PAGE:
1956 Packard Patrician review

By: Paul Murrell, Photography by: Guy Bowden

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The Patrician exemplifies the final days of Packard - a marque that stole defeat from the jaws of victory


1956 Packard Patrician

Packard was once a proud name in the hierarchy of American car brands, taking on the best America – and the world – could offer, but by the 1950s the company was a shadow of its former greatness. The company that once dominated the luxury car market was tottering towards oblivion.

Before World War II, Packard had defied the odds and survived the Depression and later, when America entered the war, the company was perfectly placed to capitalise on lucrative defence contracts.

But staid post-war design (the widely disliked "bathtub" Packards) didn’t help sales. Packard was the 16th best-selling brand in 1951 and again in 1952.

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The 1951 redesign was a vast improvement and a genuine attempt to create a modern post-war car, but beneath the attractive outer skin was technology that fell far short of its main rivals. The antiquated L-head straight-eight engine was no match for Cadillac’s overhead valve V8.

In 1955, the cars underwent another major restyle, this time by Richard A. Teague, finally gaining a modern overhead valve V8, innovative torsion level ride suspension and a redesigned chassis. The update included a more modern grille, hooded headlight housings and "cathedral-style" rear tail lights. A new trim at the base of the rear pillar gave the impression of a redesigned roofline. The new exterior trim made it a simple matter for Packard to offer two- and three-tone paint combinations, and the wraparound windscreen was state-of-the-art for the time.

But a combination of external factors made Packard’s demise almost inevitable. A market slump in 1953 was made even worse when the Eisenhower government slashed spending in the wake of the Korean war, Packard not helping itself by purchased the ailing Studebaker in October 1954.

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As the 1955 model year dawned, Packard’s dominance over Cadillac as America’s premium luxury brand was almost twenty years in the past. James J. Nance, appointed chief operating officer in 1952, was determined to take Packard even more upmarket and downplay the mid-level cars Packard had been forced to introduce in order to survive the Depression.

Packard played to its strength of innovation. The torsion beam suspension, known as Torsion-Level Ride, used a steel bar as a spring and received a rapturous reception in the press. Packard’s new V8 had the highest horsepower rating of all the ’55 models and the redesign cleverly disguised the 1951 underpinnings.

The 1955 Packards were officially unveiled on January 4, 1955. The Packard name was now restricted to only the most expensive cars to differentiate them from the junior Clipper model, which was advertised as being "built by Packard craftsmen".

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As well as a new engine, 1955 Packards got the new Ultramatic auto transmission. Packard’s plan was to sell this to other independent automobile manufacturers to defray development costs, just as it did with some of its engines: American Motors contracted to take 85,000 Clipper engines. Helping contain costs, Packard was buying in some parts from manufacturers such as Hudson. For 1955, the Patrician was only available as a four door sedan and Packard managed to move 9127 of them – simply not enough to avoid the inevitable.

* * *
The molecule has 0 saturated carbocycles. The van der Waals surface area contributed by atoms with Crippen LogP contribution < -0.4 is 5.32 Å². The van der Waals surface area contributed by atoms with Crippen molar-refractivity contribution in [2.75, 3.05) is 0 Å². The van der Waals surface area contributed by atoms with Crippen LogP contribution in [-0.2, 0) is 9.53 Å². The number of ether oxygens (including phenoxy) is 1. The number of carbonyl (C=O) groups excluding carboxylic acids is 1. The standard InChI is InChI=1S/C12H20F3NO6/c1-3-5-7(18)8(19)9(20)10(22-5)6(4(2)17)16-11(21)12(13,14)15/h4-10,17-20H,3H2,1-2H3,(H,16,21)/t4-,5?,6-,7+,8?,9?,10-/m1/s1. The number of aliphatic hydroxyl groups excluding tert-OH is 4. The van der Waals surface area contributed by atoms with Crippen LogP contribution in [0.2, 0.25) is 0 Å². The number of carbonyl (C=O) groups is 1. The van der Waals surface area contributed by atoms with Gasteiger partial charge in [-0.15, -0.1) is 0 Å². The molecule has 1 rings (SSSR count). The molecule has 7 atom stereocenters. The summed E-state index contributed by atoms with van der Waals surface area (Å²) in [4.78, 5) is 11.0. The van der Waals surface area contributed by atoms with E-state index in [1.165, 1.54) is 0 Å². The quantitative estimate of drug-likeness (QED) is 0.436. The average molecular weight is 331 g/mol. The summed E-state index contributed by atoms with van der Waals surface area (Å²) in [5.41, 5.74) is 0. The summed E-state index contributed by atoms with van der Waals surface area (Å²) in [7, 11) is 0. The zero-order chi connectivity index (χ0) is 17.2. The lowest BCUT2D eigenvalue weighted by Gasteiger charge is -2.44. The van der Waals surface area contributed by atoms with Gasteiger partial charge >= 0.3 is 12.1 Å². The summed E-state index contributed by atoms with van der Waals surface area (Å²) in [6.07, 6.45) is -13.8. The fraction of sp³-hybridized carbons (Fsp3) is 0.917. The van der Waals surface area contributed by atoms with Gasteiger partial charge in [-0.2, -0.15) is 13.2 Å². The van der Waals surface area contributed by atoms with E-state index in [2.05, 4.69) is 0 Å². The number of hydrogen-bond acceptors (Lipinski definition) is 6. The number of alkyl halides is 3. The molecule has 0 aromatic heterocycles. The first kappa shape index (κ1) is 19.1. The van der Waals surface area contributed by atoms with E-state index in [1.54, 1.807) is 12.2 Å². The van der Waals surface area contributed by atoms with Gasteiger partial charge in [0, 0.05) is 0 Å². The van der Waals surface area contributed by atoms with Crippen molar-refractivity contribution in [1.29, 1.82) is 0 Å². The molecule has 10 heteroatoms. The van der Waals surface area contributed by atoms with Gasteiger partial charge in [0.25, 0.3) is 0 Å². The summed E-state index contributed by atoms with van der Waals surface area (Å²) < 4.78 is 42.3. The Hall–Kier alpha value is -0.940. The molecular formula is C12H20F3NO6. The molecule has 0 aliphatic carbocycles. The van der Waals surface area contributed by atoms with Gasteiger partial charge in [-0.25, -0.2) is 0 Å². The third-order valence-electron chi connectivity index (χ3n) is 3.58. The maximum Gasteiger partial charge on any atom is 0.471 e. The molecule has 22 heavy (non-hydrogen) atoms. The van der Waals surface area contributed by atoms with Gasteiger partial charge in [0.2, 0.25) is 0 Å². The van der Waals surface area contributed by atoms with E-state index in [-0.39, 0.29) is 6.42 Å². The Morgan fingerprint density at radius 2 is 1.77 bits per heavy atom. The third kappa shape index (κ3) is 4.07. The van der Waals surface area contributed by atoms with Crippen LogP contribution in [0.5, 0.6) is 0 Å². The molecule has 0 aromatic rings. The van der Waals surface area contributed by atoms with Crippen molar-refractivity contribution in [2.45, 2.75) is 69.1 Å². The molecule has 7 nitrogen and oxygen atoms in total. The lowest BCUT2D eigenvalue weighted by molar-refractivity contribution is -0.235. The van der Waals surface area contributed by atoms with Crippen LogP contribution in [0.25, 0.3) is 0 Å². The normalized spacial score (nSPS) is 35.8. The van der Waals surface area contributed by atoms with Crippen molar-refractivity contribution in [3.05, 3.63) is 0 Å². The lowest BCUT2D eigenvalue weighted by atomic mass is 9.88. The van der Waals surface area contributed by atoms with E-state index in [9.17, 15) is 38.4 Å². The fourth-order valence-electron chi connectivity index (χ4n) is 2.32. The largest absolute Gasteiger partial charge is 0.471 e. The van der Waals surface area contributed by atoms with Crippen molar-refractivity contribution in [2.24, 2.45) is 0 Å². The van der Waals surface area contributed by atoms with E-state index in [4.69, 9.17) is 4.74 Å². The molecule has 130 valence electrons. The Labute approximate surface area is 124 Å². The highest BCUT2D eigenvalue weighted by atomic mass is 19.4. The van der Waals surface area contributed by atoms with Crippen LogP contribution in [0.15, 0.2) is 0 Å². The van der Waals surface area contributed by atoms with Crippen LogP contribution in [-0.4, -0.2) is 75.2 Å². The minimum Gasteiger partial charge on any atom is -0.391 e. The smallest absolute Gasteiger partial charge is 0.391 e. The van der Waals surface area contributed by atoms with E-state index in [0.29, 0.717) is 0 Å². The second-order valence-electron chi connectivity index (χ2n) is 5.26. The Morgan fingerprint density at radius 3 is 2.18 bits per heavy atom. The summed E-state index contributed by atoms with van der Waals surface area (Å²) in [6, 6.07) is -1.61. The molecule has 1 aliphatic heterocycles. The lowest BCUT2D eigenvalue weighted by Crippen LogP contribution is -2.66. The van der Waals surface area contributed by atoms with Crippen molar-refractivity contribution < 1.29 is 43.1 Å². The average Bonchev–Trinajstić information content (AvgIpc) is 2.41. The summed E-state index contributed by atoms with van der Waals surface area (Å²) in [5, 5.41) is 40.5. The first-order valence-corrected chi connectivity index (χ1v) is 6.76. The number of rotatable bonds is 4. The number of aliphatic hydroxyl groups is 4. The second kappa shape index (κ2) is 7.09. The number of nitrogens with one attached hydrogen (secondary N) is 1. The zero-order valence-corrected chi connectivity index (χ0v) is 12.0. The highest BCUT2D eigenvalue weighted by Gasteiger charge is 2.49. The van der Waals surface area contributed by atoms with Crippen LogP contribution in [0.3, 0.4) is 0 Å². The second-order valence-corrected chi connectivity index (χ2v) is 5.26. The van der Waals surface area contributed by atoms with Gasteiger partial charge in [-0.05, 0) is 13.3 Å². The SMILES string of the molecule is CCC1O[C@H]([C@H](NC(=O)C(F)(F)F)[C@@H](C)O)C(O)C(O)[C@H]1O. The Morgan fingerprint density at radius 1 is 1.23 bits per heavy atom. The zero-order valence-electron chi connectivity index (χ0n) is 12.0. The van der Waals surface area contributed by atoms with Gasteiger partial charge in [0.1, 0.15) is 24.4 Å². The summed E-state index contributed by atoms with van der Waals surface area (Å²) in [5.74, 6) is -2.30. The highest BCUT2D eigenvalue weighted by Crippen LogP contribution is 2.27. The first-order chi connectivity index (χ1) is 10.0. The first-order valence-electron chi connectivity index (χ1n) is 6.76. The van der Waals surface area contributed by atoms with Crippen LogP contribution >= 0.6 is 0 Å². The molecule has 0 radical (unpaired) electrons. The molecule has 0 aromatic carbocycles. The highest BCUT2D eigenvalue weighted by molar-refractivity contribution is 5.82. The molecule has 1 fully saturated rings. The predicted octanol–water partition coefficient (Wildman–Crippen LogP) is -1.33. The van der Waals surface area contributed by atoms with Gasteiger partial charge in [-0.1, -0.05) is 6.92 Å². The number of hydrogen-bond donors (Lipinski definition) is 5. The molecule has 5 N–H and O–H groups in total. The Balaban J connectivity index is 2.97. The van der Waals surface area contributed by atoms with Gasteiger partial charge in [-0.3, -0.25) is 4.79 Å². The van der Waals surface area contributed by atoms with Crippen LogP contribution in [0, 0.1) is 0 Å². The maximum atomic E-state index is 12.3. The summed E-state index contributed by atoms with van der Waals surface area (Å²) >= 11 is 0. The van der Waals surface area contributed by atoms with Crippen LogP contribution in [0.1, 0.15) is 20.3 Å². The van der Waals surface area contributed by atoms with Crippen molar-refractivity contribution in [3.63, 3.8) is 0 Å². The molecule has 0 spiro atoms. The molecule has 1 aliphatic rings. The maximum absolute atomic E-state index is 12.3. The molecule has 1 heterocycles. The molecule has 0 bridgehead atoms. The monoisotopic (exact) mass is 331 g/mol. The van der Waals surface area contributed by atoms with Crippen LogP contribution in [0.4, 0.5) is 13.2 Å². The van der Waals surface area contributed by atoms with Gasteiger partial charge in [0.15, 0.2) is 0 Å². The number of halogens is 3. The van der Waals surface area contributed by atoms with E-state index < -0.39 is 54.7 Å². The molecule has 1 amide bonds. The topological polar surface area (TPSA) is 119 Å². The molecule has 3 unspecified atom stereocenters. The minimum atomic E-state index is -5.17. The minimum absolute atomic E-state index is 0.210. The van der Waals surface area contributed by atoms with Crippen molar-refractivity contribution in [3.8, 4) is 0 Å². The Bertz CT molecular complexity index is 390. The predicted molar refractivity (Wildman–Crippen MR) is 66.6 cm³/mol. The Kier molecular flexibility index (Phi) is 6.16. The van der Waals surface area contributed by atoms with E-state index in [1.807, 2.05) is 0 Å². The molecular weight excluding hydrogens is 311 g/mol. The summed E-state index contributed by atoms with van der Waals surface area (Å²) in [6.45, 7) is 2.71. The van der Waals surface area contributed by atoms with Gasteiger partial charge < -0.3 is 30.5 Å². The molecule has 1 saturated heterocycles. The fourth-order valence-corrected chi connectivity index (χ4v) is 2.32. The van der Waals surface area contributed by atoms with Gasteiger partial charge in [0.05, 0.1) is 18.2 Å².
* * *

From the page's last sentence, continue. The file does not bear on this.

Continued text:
Packard applied itself to changes that made it look fresh for 1956, but which needed to be done on a shoestring budget. 1956 was the end of the line for the Patrician; only 3375 were sold.

By April 1956, operating losses were so substantial that banks were refusing to refinance the company’s loans and that put a stop to retooling for the 1957 models which was expected to cost more than $50 million; money the company simply didn’t have.

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The last real Packard (before the company’s products became nothing more than badge-engineered Studebakers) was a black Patrician sedan. It rolled off the assembly line on June 25, 1956, a full three months earlier in the model year than had originally been planned.

Studebaker-Packard announced a reorganisation in the northern summer of 1956 and it included a statement that no new Packard models would be produced until spring 1957. Towards the end of summer, a new plan was announced to refinance Studebaker-Packard based on military contracts with Curtiss-Wright, with some Packard factories to be leased to Curtiss-Wright and Studebaker-Packard assets such as the proving grounds being sold.

Packard production was moved to the Studebaker plant at South Bend, Indiana, although these were Packards in name only, being just modified Studebakers.

In less than two years production had ceased altogether.

The final indignity came in 1962 when Studebaker-Packard removed Packard from the corporate name.



1956 Packard Patrician

NUMBER BUILT 1955 (9127), 1956 (3775)
New price $3890-$4160 (US)
Engine V8 ohv
Capacity 374 cu in (1956)
Bore and stroke 4 1/8" x 3½"
Carburettor downdraft four barrel Rochester
Power 290hp @ 4600rpm (1956)
Torque 405 ft lbs @ 2800rpm (1956)
Gearbox Ultramatic automatic
Suspension Torsion-level bar
Brakes four-wheel hydraulic drum
Steering worm and roller
Wheelbase 3226mm (127.0")
Length 5552mm (218.6")
Width 1989mm (78.3")
Height 1580mm (62.2")
Weight 1934kg (4255lb)


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